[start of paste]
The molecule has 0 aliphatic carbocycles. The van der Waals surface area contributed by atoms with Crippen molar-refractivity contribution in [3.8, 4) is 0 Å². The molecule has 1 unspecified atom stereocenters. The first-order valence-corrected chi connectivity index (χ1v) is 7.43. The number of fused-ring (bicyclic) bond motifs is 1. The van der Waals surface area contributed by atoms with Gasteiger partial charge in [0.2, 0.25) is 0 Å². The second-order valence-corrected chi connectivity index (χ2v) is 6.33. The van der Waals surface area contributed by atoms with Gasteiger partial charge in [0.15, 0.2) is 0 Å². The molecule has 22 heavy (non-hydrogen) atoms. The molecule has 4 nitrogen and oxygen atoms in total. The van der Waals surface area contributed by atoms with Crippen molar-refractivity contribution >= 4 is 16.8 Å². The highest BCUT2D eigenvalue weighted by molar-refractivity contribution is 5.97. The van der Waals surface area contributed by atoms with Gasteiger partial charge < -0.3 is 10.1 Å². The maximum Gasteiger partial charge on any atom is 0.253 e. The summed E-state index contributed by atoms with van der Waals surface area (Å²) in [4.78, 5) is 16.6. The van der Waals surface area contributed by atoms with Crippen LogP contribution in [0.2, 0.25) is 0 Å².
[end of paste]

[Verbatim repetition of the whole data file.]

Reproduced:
The molecule has 0 aliphatic carbocycles. The van der Waals surface area contributed by atoms with Crippen molar-refractivity contribution in [3.8, 4) is 0 Å². The molecule has 1 unspecified atom stereocenters. The first-order valence-corrected chi connectivity index (χ1v) is 7.43. The number of fused-ring (bicyclic) bond motifs is 1. The van der Waals surface area contributed by atoms with Gasteiger partial charge in [0.2, 0.25) is 0 Å². The second-order valence-corrected chi connectivity index (χ2v) is 6.33. The van der Waals surface area contributed by atoms with Gasteiger partial charge in [0.15, 0.2) is 0 Å². The molecule has 22 heavy (non-hydrogen) atoms. The molecule has 4 nitrogen and oxygen atoms in total. The van der Waals surface area contributed by atoms with Crippen molar-refractivity contribution >= 4 is 16.8 Å². The highest BCUT2D eigenvalue weighted by molar-refractivity contribution is 5.97. The van der Waals surface area contributed by atoms with Gasteiger partial charge < -0.3 is 10.1 Å². The maximum Gasteiger partial charge on any atom is 0.253 e. The summed E-state index contributed by atoms with van der Waals surface area (Å²) in [4.78, 5) is 16.6. The van der Waals surface area contributed by atoms with Crippen LogP contribution in [0.2, 0.25) is 0 Å².